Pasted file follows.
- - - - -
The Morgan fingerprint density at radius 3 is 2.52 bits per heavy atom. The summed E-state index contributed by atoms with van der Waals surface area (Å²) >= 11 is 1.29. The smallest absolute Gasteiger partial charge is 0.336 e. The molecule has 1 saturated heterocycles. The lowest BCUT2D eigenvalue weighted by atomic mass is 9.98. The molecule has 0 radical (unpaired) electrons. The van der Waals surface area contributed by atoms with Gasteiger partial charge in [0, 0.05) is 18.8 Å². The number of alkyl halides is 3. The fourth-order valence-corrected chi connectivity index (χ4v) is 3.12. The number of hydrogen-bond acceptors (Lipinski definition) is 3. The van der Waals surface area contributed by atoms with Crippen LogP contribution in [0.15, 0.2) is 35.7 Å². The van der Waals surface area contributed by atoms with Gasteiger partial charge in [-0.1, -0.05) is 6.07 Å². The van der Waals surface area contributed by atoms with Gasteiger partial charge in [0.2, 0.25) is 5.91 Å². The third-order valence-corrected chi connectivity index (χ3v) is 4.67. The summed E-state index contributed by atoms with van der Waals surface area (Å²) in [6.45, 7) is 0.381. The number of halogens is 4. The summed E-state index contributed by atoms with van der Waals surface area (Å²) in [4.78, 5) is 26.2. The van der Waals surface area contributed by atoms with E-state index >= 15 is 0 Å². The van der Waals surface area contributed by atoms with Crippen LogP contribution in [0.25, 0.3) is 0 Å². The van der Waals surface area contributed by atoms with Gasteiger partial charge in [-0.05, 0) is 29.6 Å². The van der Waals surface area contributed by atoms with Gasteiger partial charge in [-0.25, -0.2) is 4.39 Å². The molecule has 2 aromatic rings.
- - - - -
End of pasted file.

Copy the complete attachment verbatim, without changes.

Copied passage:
The Morgan fingerprint density at radius 3 is 2.52 bits per heavy atom. The summed E-state index contributed by atoms with van der Waals surface area (Å²) >= 11 is 1.29. The smallest absolute Gasteiger partial charge is 0.336 e. The molecule has 1 saturated heterocycles. The lowest BCUT2D eigenvalue weighted by atomic mass is 9.98. The molecule has 0 radical (unpaired) electrons. The van der Waals surface area contributed by atoms with Gasteiger partial charge in [0, 0.05) is 18.8 Å². The number of alkyl halides is 3. The fourth-order valence-corrected chi connectivity index (χ4v) is 3.12. The number of hydrogen-bond acceptors (Lipinski definition) is 3. The van der Waals surface area contributed by atoms with Crippen LogP contribution in [0.15, 0.2) is 35.7 Å². The van der Waals surface area contributed by atoms with Gasteiger partial charge in [-0.1, -0.05) is 6.07 Å². The van der Waals surface area contributed by atoms with Gasteiger partial charge in [0.2, 0.25) is 5.91 Å². The third-order valence-corrected chi connectivity index (χ3v) is 4.67. The summed E-state index contributed by atoms with van der Waals surface area (Å²) in [6.45, 7) is 0.381. The number of halogens is 4. The summed E-state index contributed by atoms with van der Waals surface area (Å²) in [4.78, 5) is 26.2. The van der Waals surface area contributed by atoms with E-state index >= 15 is 0 Å². The van der Waals surface area contributed by atoms with Crippen LogP contribution in [0.25, 0.3) is 0 Å². The van der Waals surface area contributed by atoms with Gasteiger partial charge in [-0.05, 0) is 29.6 Å². The van der Waals surface area contributed by atoms with Gasteiger partial charge in [-0.25, -0.2) is 4.39 Å². The molecule has 2 aromatic rings.